Premier Christy Clark stole the show when an estimated 1,500 to 2,000 people descended on the B.C. legislature grounds Tuesday for the Defend Our Marine Highways protest against BC Ferries service cuts and fare hikes.
Clark did not appear in person at the rally, but a video clip of Clark from her 2008 CKNW talk show, presented by Strathcona Regional District chair Jim Abrams, brought home the same message that protesters came to her doorstep to deliver.
"B.C. ferry fares have finally gotten so high that for every dollar they raise it will actually garner less in revenue," Clark said in the six-year-old clip, where she blasted the transportation minister of the day for his "insatiable appetite" to fund highways and for "providing free ferries on inland lakes in B.C., but he doesn't seem to have the same affection for our maritime highway on the coast."
Of all the speakers at the rally, said Jef Keighley of the BC Ferry Coalition, "the virtual premier" said it best.
"It was jeers and hoots and hollers. It was unquestionably the highlight of the rally. As Jim said, the premier makes the case better than we do," Keighley said.
Sunshine Coast Regional District chair Garry Nohr said Clark was expressing "exactly what everybody was saying" at the rally.
"I was just walking away when that was broadcast, but you could hear it everywhere. It was actually unbelievable," Nohr said. "It comes back to haunt you, so to speak."
While some media reported the turnout to be in the hundreds, Keighley estimated the crowd swelled to 2,000 strong during the lunchtime peak of the two-hour event, and Nohr said that estimate tallied with his observations.
Nohr said the protesters, despite their frustration with the province's ferries policy, were "very controlled" and the rally was conducted professionally.
"The signs were very creative. It was kind of funky and reminded me of the '60s and '70s - the hootenannies -with Valdy from Salt Spring Island, and each island seemed to have their own singers," he said. "As a spur of the moment activity, it was the best rally I've seen in a long time."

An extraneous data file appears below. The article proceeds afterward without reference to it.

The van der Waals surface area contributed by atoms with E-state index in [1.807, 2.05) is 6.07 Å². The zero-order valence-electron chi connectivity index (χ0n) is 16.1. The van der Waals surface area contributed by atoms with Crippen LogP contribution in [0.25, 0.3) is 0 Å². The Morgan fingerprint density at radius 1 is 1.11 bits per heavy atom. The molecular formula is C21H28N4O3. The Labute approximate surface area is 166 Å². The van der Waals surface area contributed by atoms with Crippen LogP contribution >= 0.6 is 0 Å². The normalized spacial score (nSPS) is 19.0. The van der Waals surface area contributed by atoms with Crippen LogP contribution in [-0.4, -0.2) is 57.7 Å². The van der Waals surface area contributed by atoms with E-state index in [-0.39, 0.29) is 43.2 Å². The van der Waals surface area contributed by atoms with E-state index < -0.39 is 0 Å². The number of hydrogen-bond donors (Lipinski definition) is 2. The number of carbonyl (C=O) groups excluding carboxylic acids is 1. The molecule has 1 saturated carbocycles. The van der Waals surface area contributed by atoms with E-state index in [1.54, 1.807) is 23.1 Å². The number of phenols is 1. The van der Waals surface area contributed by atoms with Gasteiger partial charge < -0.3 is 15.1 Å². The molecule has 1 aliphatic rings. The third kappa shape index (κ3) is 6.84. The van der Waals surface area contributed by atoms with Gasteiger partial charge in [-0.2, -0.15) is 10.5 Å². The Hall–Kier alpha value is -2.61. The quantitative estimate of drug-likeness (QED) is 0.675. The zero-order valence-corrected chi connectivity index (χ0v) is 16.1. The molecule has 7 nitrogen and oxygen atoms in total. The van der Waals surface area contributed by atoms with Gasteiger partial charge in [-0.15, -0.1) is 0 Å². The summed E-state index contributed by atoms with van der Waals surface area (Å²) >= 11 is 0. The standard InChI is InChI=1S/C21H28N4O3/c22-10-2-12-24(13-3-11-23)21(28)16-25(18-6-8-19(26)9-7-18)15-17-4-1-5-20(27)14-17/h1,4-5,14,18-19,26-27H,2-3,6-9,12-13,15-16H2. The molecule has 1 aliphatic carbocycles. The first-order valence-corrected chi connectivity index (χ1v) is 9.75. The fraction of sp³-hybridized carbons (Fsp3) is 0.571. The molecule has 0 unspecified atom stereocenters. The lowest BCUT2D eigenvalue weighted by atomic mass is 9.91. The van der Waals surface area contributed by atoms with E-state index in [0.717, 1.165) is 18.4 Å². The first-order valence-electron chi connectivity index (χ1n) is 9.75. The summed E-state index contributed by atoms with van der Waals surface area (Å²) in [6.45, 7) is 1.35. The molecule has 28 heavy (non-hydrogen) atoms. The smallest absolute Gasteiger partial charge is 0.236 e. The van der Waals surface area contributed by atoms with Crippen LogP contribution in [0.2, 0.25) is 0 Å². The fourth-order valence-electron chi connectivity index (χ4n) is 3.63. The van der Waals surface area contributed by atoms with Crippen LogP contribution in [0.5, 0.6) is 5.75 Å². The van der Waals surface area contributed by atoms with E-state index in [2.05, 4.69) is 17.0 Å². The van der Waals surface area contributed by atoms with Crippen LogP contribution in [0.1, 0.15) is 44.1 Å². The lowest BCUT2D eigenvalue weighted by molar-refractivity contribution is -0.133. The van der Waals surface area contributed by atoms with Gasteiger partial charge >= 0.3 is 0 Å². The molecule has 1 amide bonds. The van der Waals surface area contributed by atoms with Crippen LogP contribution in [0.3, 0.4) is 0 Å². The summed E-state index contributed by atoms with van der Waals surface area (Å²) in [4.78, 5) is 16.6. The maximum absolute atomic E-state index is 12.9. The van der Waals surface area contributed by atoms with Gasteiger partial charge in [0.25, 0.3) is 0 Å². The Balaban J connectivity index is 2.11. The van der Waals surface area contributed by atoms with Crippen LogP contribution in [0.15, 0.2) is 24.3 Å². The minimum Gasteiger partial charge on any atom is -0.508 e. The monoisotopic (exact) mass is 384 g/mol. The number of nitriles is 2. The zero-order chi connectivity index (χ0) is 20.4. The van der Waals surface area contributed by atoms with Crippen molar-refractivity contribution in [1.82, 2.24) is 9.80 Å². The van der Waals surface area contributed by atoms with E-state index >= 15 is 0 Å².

Keighley said about 60 Sunshine Coast residents made the trek to the capital, while the lion's share of protesters came from Vancouver Island and the Gulf Islands.
"The enthusiasm was great," he said. "The breadth of the speakers and people coming out was really good."
Speakers included federal Green Party leader Elizabeth May, Victoria Mayor Dean Fortin, Islands Trust chair Sheila Malcolmson and Port Coquitlam Mayor Greg Moore, chair of Metro Vancouver board, along with business, labour and community representatives.
The NDP caucus also attended the event, and Powell River - Sunshine Coast MLA Nicholas Simons delivered more than 2,200 petition signatures to the legislature after the rally, most of them collected on the Lower Sunshine Coast.
Keighley said the rally was successful in getting the message out to tens of thousands of British Columbians who were not aware of the inequities in the province's transportation system and the devastating effects that service cuts and escalating fares have had on coastal communities.
Total infrastructure spending in coastal communities, he said, represents only six per cent of infrastructure spending in the province - while coastal communities make up 20 per cent of the population and produce 35 per cent of the wealth.
"That's astounding," he said. "I'm not talking about six per cent on ferries. I'm talking six per cent of total infrastructure spending."
Echoing Clark from 2008, Keighley said the projected $14 million in savings from service cuts won't materialize because the number is based on a false assumption that the same amount of passengers will ride the ferries despite fewer sailings and higher fares.
"They're saying the revenue will go to other sailings, but that's not true. A lot of their alleged savings won't happen," he said.
Reduced sailings on BC Ferries' 16 minor and northern routes will start on April 28, while both a 50 per cent cut in the seniors' discount and four per cent general fare hike will take effect April 1.
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